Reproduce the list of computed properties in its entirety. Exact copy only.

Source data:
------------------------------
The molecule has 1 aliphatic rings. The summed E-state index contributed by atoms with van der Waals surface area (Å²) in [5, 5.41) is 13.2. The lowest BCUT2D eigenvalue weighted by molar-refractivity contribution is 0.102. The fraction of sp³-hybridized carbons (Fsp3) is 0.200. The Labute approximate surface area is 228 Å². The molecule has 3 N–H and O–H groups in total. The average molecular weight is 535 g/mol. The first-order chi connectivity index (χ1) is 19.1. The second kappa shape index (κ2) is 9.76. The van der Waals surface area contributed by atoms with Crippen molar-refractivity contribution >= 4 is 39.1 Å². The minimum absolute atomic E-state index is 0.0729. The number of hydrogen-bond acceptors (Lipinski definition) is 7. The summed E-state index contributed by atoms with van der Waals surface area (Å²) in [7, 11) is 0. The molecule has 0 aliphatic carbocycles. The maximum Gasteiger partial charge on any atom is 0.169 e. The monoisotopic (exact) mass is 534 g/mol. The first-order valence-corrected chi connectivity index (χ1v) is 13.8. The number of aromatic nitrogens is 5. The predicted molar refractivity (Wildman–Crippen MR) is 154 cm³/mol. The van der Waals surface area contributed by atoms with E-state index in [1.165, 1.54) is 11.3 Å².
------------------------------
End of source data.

The molecule has 1 aliphatic rings. The summed E-state index contributed by atoms with van der Waals surface area (Å²) in [5, 5.41) is 13.2. The lowest BCUT2D eigenvalue weighted by molar-refractivity contribution is 0.102. The fraction of sp³-hybridized carbons (Fsp3) is 0.200. The Labute approximate surface area is 228 Å². The molecule has 3 N–H and O–H groups in total. The average molecular weight is 535 g/mol. The first-order chi connectivity index (χ1) is 19.1. The second kappa shape index (κ2) is 9.76. The van der Waals surface area contributed by atoms with Crippen molar-refractivity contribution >= 4 is 39.1 Å². The minimum absolute atomic E-state index is 0.0729. The number of hydrogen-bond acceptors (Lipinski definition) is 7. The summed E-state index contributed by atoms with van der Waals surface area (Å²) in [7, 11) is 0. The molecule has 0 aliphatic carbocycles. The maximum Gasteiger partial charge on any atom is 0.169 e. The monoisotopic (exact) mass is 534 g/mol. The first-order valence-corrected chi connectivity index (χ1v) is 13.8. The number of aromatic nitrogens is 5. The predicted molar refractivity (Wildman–Crippen MR) is 154 cm³/mol. The van der Waals surface area contributed by atoms with E-state index in [1.165, 1.54) is 11.3 Å².